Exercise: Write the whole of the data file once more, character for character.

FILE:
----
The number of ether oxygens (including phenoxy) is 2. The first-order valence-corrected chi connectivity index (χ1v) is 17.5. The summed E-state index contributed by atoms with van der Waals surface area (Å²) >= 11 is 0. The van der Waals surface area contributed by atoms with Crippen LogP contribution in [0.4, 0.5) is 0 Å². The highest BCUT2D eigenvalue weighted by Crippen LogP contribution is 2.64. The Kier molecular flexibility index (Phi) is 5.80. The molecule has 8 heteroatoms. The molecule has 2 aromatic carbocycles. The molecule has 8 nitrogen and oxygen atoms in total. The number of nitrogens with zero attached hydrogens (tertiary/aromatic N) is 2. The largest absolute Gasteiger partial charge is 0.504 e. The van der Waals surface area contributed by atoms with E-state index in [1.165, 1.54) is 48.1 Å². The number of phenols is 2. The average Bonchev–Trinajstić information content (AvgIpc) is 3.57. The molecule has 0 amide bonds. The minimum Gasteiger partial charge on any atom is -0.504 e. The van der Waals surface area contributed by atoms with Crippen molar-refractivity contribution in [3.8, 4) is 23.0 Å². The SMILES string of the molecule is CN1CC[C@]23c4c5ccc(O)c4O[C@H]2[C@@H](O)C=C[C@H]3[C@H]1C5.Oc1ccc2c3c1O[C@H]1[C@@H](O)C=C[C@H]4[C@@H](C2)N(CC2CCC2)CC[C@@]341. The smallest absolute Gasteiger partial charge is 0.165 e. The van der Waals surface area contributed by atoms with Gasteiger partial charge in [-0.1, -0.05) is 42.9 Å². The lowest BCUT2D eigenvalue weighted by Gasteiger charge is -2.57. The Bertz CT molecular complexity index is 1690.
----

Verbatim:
The number of ether oxygens (including phenoxy) is 2. The first-order valence-corrected chi connectivity index (χ1v) is 17.5. The summed E-state index contributed by atoms with van der Waals surface area (Å²) >= 11 is 0. The van der Waals surface area contributed by atoms with Crippen LogP contribution in [0.4, 0.5) is 0 Å². The highest BCUT2D eigenvalue weighted by Crippen LogP contribution is 2.64. The Kier molecular flexibility index (Phi) is 5.80. The molecule has 8 heteroatoms. The molecule has 2 aromatic carbocycles. The molecule has 8 nitrogen and oxygen atoms in total. The number of nitrogens with zero attached hydrogens (tertiary/aromatic N) is 2. The largest absolute Gasteiger partial charge is 0.504 e. The van der Waals surface area contributed by atoms with E-state index in [1.165, 1.54) is 48.1 Å². The number of phenols is 2. The average Bonchev–Trinajstić information content (AvgIpc) is 3.57. The molecule has 0 amide bonds. The minimum Gasteiger partial charge on any atom is -0.504 e. The van der Waals surface area contributed by atoms with Crippen molar-refractivity contribution in [3.8, 4) is 23.0 Å². The SMILES string of the molecule is CN1CC[C@]23c4c5ccc(O)c4O[C@H]2[C@@H](O)C=C[C@H]3[C@H]1C5.Oc1ccc2c3c1O[C@H]1[C@@H](O)C=C[C@H]4[C@@H](C2)N(CC2CCC2)CC[C@@]341. The smallest absolute Gasteiger partial charge is 0.165 e. The van der Waals surface area contributed by atoms with Gasteiger partial charge in [-0.1, -0.05) is 42.9 Å². The lowest BCUT2D eigenvalue weighted by Gasteiger charge is -2.57. The Bertz CT molecular complexity index is 1690.